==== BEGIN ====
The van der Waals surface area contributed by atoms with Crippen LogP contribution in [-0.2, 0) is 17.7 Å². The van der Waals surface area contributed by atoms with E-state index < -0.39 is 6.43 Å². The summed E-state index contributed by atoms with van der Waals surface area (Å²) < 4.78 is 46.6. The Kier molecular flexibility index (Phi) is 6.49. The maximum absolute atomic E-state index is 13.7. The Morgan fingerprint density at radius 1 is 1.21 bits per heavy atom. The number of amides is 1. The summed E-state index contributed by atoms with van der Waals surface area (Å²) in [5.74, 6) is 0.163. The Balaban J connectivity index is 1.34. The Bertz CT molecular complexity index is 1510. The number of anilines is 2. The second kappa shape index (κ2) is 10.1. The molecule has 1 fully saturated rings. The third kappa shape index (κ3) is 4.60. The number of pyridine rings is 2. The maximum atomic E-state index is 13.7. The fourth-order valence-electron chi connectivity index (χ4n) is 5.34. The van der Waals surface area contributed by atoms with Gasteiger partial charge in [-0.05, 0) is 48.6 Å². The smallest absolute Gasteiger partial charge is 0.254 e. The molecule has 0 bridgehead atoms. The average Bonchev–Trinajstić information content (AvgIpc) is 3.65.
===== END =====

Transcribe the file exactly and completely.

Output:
The van der Waals surface area contributed by atoms with Crippen LogP contribution in [-0.2, 0) is 17.7 Å². The van der Waals surface area contributed by atoms with E-state index < -0.39 is 6.43 Å². The summed E-state index contributed by atoms with van der Waals surface area (Å²) < 4.78 is 46.6. The Kier molecular flexibility index (Phi) is 6.49. The maximum absolute atomic E-state index is 13.7. The Morgan fingerprint density at radius 1 is 1.21 bits per heavy atom. The number of amides is 1. The summed E-state index contributed by atoms with van der Waals surface area (Å²) in [5.74, 6) is 0.163. The Balaban J connectivity index is 1.34. The Bertz CT molecular complexity index is 1510. The number of anilines is 2. The second kappa shape index (κ2) is 10.1. The molecule has 1 fully saturated rings. The third kappa shape index (κ3) is 4.60. The number of pyridine rings is 2. The maximum atomic E-state index is 13.7. The fourth-order valence-electron chi connectivity index (χ4n) is 5.34. The van der Waals surface area contributed by atoms with Gasteiger partial charge in [-0.05, 0) is 48.6 Å². The smallest absolute Gasteiger partial charge is 0.254 e. The molecule has 0 bridgehead atoms. The average Bonchev–Trinajstić information content (AvgIpc) is 3.65.